Five days after John McCain met with and applauded education reform in New York City, the city's mayor is set to repay the favor.
On Friday, Mayor Michael Bloomberg, one of the most the high-profile independent politicos in the nation, will commend McCain for his willingness to buck party lines on education policy.
"In this speech like in others, when people step up on issues the mayor is going to applaud them on it,' said Lindsay Ellenbogen a spokesperson for Bloomberg. "And we are optimistic that Sen. McCain will continue to step up on education."
This past Sunday, McCain met privately with school chancellor Joel Klein during a visit to New York City, in which he praised the his newest initiative, the Education Equality Project - an effort to achieve scholastic reform and racial parity by focusing on teacher pay, accountability, and parental options. The measure is a big tent effort, with Reverend Al Sharpton already a backer. And Bloomberg, while not endorsing McCain, is scheduled to applaud his willingness to come on board.
Friday's address, which will occur at the Minnesota Independence Party and was first reported by ABC News, marks yet another deft step made by Bloomberg in the heat of the presidential campaign. The mayor has been complimentary of both McCain and Barack Obama, assumed the role as a bridge between the two candidates, and kept his name in the heat of the vice presidential sweepstakes -- all while maintaining his independence.
"He has been all of the above," said Craig Swaggert, state party chair of the Minnesota Independence Party. "But I think the biggest role will be to keep the focus on the important issues and the attention on the bulk of Americans who are independent."
Early in the general election, Bloomberg found himself aligned with the presumptive Democratic nominee. Last month, for instance, he denounced the "whisper campaigns" against Obama during a speech in Florida (offering the candidate a bit of aid within skeptical Jewish communities). On several occasions since then, he preceded the Illinois Democrat in tackling pertinent campaign issues.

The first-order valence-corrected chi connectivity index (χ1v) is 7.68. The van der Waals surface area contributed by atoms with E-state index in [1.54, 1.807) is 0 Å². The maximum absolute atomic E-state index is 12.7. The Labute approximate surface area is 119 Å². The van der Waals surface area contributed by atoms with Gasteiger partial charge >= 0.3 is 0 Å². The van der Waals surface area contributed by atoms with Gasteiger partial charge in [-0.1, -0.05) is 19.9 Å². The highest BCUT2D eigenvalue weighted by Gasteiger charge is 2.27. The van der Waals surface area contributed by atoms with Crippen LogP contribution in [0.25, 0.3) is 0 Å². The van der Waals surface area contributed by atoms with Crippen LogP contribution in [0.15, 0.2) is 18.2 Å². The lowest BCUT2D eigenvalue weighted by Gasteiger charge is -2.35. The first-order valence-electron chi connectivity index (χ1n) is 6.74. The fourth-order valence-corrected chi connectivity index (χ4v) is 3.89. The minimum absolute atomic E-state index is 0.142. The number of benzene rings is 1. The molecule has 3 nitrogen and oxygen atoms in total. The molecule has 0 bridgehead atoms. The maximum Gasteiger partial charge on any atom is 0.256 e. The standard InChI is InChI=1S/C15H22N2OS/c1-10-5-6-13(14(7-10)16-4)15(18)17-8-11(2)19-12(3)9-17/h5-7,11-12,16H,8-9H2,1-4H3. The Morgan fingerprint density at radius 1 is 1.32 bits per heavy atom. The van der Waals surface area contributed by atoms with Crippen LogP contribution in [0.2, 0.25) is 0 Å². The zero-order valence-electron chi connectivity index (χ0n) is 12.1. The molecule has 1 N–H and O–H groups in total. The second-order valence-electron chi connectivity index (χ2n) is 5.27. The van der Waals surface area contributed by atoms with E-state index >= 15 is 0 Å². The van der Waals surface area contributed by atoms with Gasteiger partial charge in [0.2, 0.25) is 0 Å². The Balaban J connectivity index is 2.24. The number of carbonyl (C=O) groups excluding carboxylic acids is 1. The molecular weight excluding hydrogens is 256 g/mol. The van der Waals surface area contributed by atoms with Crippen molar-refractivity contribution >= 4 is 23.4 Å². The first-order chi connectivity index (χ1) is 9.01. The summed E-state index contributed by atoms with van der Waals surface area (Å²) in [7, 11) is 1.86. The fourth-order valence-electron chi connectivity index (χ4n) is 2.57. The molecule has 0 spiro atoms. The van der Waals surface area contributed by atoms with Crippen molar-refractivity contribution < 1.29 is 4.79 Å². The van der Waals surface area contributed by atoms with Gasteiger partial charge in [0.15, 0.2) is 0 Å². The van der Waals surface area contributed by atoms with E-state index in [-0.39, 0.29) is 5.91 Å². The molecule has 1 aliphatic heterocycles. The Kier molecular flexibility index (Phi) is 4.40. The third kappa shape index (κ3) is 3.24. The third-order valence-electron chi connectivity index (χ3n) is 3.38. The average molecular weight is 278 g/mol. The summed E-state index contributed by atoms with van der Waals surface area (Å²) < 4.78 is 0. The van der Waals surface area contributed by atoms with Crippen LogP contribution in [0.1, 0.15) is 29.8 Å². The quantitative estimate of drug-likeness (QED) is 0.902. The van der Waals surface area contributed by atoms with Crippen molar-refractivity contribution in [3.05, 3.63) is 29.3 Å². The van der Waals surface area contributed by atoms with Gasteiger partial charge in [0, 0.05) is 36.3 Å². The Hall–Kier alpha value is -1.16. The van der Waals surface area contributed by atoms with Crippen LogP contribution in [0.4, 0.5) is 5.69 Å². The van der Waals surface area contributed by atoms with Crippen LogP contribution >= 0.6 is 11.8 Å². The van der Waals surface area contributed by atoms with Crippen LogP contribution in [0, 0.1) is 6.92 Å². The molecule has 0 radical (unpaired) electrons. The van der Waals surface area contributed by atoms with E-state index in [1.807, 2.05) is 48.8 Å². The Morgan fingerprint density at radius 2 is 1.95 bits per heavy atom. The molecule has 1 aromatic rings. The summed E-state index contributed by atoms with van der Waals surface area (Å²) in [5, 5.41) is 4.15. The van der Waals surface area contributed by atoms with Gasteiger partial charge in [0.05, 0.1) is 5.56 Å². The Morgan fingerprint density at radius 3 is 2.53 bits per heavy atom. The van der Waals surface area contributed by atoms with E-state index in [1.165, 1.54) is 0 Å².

In July, the mayor spoke at the NAACP convention, outlining new measures to combat poverty, including changing the federal poverty line. A few days later, Obama endorsed Bloomberg's plan.
Around that same time, both figures - with the mayor speaking first - took nearly identical stances in welcoming the Supreme Court's decision to strike down the D.C. handgun ban.
The commonalities between Bloomberg and Obama and Bloomberg and McCain has cast attention on issues that normally receive short shrift during a presidential campaign. But they have also resulted in increased speculation that the mayor could be in line for a vice presidential nod. This past week, Washington Post columnist David Broder listed Bloomberg as McCain's top three choices, citing the need for financial wizardry. Similar speculation (though less seriously regarded) has developed around the idea of an Obama-Bloomberg ticket.
Doug Bailey, a long-time Republican consultant who started Unity 08 - a vehicle to encourage politically independent figures, including Bloomberg, to run for office - proclaimed it unlikely that any V.P. position was in the offing. He did, however, see the mayor's role in the current campaign as compelling, arguing that Bloomberg's policy proposals, statements, and even personal leanings could play a major role in determining the next president.
"My impression is that he has a long time friendship and affinity for McCain, has known him for many years and they like and enjoy one other. On the other hand he has gotten know Obama quite well and likes him a lot. And his differences with McCain may be on some issues and his differences with Obama are on experience. His attitudes towards the two people are both very positive but for different reasons," said Bailey. "If you were to list people that the public might, sort of say 'that guy understands the economy,' you would probably put Michael Bloomberg very high on that list. In that sense his support for one candidate or the other would be significant."
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